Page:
Designers 'blown away' by potential of Irishtown Bend
CLEVELAND, Ohio - Planners designing an iconic, 17-acre park overlooking the Cuyahoga River and the downtown skyline on Irishtown Bend lucked out big time Monday.
They kicked off their project on a flawless April day that seemed to echo the sky-high possibilities they saw, not the daunting obstacles that dogged previous efforts to improve the crumbling, weed-choked riverfront hillside, now populated by a year-round homeless encampment.
"I'm blown away by the potential of this site," said San Francisco-based landscape architect Scott Cataffa, a Youngstown native, as he stood near a homeless campground on Riverbed Street, sections of which have sunk several feet over the past few years.
Named for a 19th-century Irish shantytown that once stood there, Irishtown Bend has threatened for decades to slide into the Cuyahoga and disrupt a $3.5 billion shipping industry that serves 20,000 jobs in the region, according to the Port of Cleveland.
Public entities have squabbled for years over how to address the problem. The latest effort, led by the Port and Ohio City Inc., the area's community development corporation, is making headway, in part because the hillside's significance has become crystal clear in recent years.
Apart from its importance to navigation, Irishtown Bend lies at a key central point amid regional trail systems now under construction or in planning, including the Towpath Trail, the Cleveland Foundation Centennial Lake Link Trail, and the proposed Red Line Greenway nearby.
The hillside also lies at the doorstep of Ohio City, the burgeoning West Side neighborhood anchored by the West Side Market.
Tom McNair, executive director of Ohio City Inc., pointed out Monday that "we are a waterfront community where you can't see or touch the water."
He said he's thrilled about the prospect of creating a park that could link the trails and leverage views of the river and the skyline to promote further economic development.
"It's an amazing opportunity to pull all of those things together," he said.
The team and the money
Cataffa's firm, CMG Landscape Architecture, is partnering with the Cleveland office of the engineering firm Michael Baker International to carry out the park design.
Their $125,000 project is being funded by $80,000 from the Northeast Ohio Areawide Coordinating Agency, plus $10,000 each from Ohio City Inc. and the Port.
Land Studio, the nonprofit agency that led the recent renovation of Public Square, has kicked in $25,000 donated by the Joseph and Nancy Keithley Foundation to enhance design quality.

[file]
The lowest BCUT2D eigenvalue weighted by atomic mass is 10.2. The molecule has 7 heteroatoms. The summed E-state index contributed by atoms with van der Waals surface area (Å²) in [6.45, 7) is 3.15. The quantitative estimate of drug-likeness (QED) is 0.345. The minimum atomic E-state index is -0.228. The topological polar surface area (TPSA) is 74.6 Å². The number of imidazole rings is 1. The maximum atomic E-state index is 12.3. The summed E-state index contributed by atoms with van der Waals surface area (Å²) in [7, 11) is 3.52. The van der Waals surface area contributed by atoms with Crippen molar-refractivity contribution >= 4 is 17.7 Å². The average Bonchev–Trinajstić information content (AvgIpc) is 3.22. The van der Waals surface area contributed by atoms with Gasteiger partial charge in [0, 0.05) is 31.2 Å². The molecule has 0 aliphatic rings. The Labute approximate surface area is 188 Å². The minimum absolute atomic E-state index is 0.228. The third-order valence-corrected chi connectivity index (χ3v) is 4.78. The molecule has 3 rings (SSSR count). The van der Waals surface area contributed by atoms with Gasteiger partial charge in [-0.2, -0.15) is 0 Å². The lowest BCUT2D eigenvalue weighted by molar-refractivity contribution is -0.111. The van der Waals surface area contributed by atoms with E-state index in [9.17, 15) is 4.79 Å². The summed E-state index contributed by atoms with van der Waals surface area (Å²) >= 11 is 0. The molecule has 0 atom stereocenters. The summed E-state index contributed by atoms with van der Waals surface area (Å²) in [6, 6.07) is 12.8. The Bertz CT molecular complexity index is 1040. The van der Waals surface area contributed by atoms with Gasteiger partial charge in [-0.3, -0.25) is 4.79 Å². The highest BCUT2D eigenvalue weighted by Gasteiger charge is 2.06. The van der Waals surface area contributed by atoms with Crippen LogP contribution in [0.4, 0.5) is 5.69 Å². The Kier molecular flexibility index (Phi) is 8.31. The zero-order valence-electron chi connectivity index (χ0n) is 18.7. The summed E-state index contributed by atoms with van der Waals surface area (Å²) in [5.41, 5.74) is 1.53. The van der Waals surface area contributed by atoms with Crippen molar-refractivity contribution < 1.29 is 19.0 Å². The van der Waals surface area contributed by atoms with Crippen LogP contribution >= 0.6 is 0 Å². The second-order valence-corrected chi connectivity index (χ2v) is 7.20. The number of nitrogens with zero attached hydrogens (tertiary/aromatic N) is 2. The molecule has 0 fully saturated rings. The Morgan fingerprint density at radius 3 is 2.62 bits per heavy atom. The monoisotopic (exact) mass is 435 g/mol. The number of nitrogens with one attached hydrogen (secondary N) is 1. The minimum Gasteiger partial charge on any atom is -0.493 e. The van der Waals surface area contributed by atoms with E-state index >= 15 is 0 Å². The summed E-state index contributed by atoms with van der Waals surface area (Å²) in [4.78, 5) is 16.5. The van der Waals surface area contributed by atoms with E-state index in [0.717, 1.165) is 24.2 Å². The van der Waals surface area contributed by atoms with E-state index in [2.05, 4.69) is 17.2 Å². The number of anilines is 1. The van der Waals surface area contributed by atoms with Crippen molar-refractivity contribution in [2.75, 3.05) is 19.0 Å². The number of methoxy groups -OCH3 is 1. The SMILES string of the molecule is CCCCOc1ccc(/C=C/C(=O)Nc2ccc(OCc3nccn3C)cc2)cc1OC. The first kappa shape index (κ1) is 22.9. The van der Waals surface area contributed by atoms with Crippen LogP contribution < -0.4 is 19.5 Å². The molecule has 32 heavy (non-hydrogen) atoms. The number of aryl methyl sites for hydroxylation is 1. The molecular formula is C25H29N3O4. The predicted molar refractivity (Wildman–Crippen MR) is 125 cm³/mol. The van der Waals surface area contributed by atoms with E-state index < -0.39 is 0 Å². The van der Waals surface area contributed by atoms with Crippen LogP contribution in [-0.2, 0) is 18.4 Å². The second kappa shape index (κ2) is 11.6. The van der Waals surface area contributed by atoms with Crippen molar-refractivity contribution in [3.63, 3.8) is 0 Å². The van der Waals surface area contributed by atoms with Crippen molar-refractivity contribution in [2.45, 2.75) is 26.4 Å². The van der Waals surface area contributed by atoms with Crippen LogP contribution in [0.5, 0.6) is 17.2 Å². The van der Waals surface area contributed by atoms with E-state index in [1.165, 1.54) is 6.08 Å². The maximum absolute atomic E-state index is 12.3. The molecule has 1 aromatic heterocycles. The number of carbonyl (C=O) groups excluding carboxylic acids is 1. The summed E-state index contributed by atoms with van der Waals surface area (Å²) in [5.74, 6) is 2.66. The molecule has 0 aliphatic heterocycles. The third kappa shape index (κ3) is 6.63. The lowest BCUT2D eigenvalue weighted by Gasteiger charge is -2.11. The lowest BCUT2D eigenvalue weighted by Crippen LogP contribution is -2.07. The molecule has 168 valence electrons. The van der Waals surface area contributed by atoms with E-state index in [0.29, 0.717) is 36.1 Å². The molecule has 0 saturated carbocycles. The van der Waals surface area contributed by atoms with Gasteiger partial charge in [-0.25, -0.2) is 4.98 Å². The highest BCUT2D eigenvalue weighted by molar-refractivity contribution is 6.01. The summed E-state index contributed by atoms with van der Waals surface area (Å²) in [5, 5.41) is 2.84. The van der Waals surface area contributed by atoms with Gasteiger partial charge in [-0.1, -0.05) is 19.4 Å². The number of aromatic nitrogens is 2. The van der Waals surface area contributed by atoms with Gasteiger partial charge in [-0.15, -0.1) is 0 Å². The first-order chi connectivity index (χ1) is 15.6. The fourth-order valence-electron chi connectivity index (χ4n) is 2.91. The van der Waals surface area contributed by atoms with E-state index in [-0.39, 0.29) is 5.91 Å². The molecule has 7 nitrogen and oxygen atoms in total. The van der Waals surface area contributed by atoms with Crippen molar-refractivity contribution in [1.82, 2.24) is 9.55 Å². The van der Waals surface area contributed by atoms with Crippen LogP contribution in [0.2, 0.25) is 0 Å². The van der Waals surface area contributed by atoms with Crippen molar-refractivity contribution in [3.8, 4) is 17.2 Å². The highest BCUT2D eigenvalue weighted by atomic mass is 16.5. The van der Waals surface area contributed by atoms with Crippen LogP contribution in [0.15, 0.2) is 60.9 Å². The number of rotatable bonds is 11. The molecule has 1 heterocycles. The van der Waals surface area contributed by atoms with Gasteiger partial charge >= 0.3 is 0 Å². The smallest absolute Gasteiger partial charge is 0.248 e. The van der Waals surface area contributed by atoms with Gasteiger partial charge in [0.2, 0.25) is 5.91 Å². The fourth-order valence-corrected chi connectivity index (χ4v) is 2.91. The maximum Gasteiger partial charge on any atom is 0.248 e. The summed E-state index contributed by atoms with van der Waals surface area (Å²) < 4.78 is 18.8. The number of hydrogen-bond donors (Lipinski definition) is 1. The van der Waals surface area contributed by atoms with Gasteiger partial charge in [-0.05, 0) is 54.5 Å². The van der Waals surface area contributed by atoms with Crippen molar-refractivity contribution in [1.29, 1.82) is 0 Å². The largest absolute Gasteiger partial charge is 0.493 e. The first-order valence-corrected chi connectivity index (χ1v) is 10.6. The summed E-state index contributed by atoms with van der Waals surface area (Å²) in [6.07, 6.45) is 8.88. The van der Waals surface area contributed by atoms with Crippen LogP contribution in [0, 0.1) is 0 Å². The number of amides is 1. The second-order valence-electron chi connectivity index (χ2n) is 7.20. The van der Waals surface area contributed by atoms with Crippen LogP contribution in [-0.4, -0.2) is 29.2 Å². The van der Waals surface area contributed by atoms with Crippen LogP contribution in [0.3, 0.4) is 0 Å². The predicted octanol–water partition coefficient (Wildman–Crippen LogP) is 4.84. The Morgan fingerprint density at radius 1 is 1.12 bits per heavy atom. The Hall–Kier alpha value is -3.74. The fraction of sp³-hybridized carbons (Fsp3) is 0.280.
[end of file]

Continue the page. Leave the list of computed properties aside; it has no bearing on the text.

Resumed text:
LAND Studio also used Clean Ohio grants to assemble most of the acreage on the hillside, much of which was owned previously by the Cuyahoga Metropolitan Housing Authority. Land assembly set the stage for the process that began Monday.
The planners started work on Monday with a sunny hike around the area from top to bottom and back again. And they said they'd hold public meetings throughout the process, giving the public a chance to offer feedback.
Their unabashed goal is to create a vision that it will galvanize public and political support to fix the deeper problems of hillside, which could cost an estimated $49 million, apart from what it would cost to build the park.
Fixing the hillside would mean replacing bulkheads that have rotted away along a riverbank blasted by side thrusters of the big ore boats that cruise around the tortuous curve.
It would also include blocking or diverting sources of water that have creating wetlands and a skim of bright green slime that covered sections of Riverbed Street on Monday.
After the Monday morning tour, the planners held a lunchtime brainstorming session with community leaders at the Market Garden Brewery on West 25th Street, followed by a 5:30 p.m. meeting for community residents nearby at the Franklin Circle Christian Church.
Throughout the day, planners and residents alike emphasized that the future park should:
- Feel welcoming to residents of CMHA's Riverview Tower on West 25th Street next door, and to residents of the agency's Lakeview Terrace apartments nearby, just north of the West Shoreway.
- Be fully accessible to people with disabilities.
- Capitalize on skyline views from West 25th Street and up and down the slope.
- Create connections between the park, its related trails and neighborhoods to the west via intersecting streets including Bridge, Church and Franklin avenues.
Other ideas aired during the day included creating artistically designed playgrounds for children, and connecting the park to the unused lower level of the Detroit Superior Bridge, which once carried streetcars.
McNair said the planners are working with social service agencies to resettle the homeless who now live on Irishtown Bend in flimsy tents with soggy bedding amid trash-strewn campsites.
"What we don't want to see happen is some form of construction to begin and have an issue where we're pushing people out of here," he said.
Frank response to planners
That sounded good to a heavyset man who identified himself as Frank, and who walked past the planners on Riverbed Street Monday on his way to seek lunch at an area church.
Frank, who gave his age as 47, cradled his sleeping bag and clothes in his arms, and said he was a Marine Corps veteran who served in Honduras and in Operation Desert Storm in Iraq.
He said he had "a felony background" and couldn't find work because of that history.
When asked if he knew what the planners were up to, he said: "They're about to build a metro-park," he said.
When asked to give his thoughts about that, he said: "Everybody here would pretty much have to vacate. It's pretty much time, I guess."